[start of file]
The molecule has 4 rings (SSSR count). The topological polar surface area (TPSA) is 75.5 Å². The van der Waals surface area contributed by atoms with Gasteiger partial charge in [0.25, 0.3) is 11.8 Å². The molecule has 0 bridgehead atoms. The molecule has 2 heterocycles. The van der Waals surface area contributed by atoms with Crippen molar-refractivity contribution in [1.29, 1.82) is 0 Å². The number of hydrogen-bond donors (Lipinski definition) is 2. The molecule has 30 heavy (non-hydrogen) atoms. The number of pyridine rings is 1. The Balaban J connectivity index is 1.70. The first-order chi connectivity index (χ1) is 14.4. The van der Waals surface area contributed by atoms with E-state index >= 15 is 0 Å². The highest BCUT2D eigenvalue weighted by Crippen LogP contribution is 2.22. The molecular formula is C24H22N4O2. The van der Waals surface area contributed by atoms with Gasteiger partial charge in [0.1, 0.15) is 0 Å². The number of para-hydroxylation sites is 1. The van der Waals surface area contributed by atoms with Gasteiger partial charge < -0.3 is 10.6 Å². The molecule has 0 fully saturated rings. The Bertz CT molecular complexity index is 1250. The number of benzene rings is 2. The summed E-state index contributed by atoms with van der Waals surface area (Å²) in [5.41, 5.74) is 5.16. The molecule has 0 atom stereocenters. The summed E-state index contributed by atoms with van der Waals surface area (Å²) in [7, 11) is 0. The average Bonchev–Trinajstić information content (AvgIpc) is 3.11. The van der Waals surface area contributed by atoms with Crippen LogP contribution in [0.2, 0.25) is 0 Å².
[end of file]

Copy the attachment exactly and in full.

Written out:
The molecule has 4 rings (SSSR count). The topological polar surface area (TPSA) is 75.5 Å². The van der Waals surface area contributed by atoms with Gasteiger partial charge in [0.25, 0.3) is 11.8 Å². The molecule has 0 bridgehead atoms. The molecule has 2 heterocycles. The van der Waals surface area contributed by atoms with Crippen molar-refractivity contribution in [1.29, 1.82) is 0 Å². The number of hydrogen-bond donors (Lipinski definition) is 2. The molecule has 30 heavy (non-hydrogen) atoms. The number of pyridine rings is 1. The Balaban J connectivity index is 1.70. The first-order chi connectivity index (χ1) is 14.4. The van der Waals surface area contributed by atoms with E-state index >= 15 is 0 Å². The highest BCUT2D eigenvalue weighted by Crippen LogP contribution is 2.22. The molecular formula is C24H22N4O2. The van der Waals surface area contributed by atoms with Gasteiger partial charge in [0.1, 0.15) is 0 Å². The number of para-hydroxylation sites is 1. The van der Waals surface area contributed by atoms with Gasteiger partial charge < -0.3 is 10.6 Å². The molecule has 0 fully saturated rings. The Bertz CT molecular complexity index is 1250. The number of benzene rings is 2. The summed E-state index contributed by atoms with van der Waals surface area (Å²) in [5.41, 5.74) is 5.16. The molecule has 0 atom stereocenters. The summed E-state index contributed by atoms with van der Waals surface area (Å²) in [7, 11) is 0. The average Bonchev–Trinajstić information content (AvgIpc) is 3.11. The van der Waals surface area contributed by atoms with Crippen LogP contribution in [0.2, 0.25) is 0 Å².